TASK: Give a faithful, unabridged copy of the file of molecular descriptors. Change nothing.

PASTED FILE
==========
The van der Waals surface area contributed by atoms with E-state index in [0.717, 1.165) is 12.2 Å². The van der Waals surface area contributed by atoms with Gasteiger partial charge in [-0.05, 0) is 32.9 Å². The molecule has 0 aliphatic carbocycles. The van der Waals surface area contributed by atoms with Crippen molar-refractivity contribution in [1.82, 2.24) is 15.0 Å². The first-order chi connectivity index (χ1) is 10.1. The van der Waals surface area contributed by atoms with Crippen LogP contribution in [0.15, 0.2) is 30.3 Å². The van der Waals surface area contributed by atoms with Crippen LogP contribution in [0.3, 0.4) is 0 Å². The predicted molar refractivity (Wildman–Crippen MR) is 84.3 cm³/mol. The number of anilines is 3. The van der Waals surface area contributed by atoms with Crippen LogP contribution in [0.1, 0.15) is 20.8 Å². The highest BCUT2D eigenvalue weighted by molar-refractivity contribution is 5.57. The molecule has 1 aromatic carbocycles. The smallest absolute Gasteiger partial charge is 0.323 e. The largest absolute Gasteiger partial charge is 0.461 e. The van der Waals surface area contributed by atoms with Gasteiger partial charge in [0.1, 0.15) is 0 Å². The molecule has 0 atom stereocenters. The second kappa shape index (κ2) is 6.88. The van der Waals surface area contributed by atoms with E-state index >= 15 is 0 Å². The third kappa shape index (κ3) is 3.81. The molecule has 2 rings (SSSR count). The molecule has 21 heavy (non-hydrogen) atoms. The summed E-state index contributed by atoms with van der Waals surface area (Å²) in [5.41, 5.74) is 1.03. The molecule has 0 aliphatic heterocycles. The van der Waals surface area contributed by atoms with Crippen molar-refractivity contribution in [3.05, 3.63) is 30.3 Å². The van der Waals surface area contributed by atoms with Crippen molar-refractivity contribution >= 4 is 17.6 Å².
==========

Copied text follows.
The van der Waals surface area contributed by atoms with E-state index in [0.717, 1.165) is 12.2 Å². The van der Waals surface area contributed by atoms with Gasteiger partial charge in [-0.05, 0) is 32.9 Å². The molecule has 0 aliphatic carbocycles. The van der Waals surface area contributed by atoms with Crippen molar-refractivity contribution in [1.82, 2.24) is 15.0 Å². The first-order chi connectivity index (χ1) is 10.1. The van der Waals surface area contributed by atoms with Crippen LogP contribution in [0.15, 0.2) is 30.3 Å². The van der Waals surface area contributed by atoms with Crippen LogP contribution in [0.3, 0.4) is 0 Å². The predicted molar refractivity (Wildman–Crippen MR) is 84.3 cm³/mol. The number of anilines is 3. The van der Waals surface area contributed by atoms with Crippen LogP contribution in [0.1, 0.15) is 20.8 Å². The highest BCUT2D eigenvalue weighted by molar-refractivity contribution is 5.57. The molecule has 1 aromatic carbocycles. The smallest absolute Gasteiger partial charge is 0.323 e. The largest absolute Gasteiger partial charge is 0.461 e. The van der Waals surface area contributed by atoms with Gasteiger partial charge in [0.1, 0.15) is 0 Å². The molecule has 0 atom stereocenters. The second kappa shape index (κ2) is 6.88. The van der Waals surface area contributed by atoms with E-state index >= 15 is 0 Å². The third kappa shape index (κ3) is 3.81. The molecule has 2 rings (SSSR count). The molecule has 21 heavy (non-hydrogen) atoms. The summed E-state index contributed by atoms with van der Waals surface area (Å²) in [5.41, 5.74) is 1.03. The molecule has 0 aliphatic heterocycles. The van der Waals surface area contributed by atoms with Crippen molar-refractivity contribution in [3.05, 3.63) is 30.3 Å². The van der Waals surface area contributed by atoms with Crippen molar-refractivity contribution >= 4 is 17.6 Å².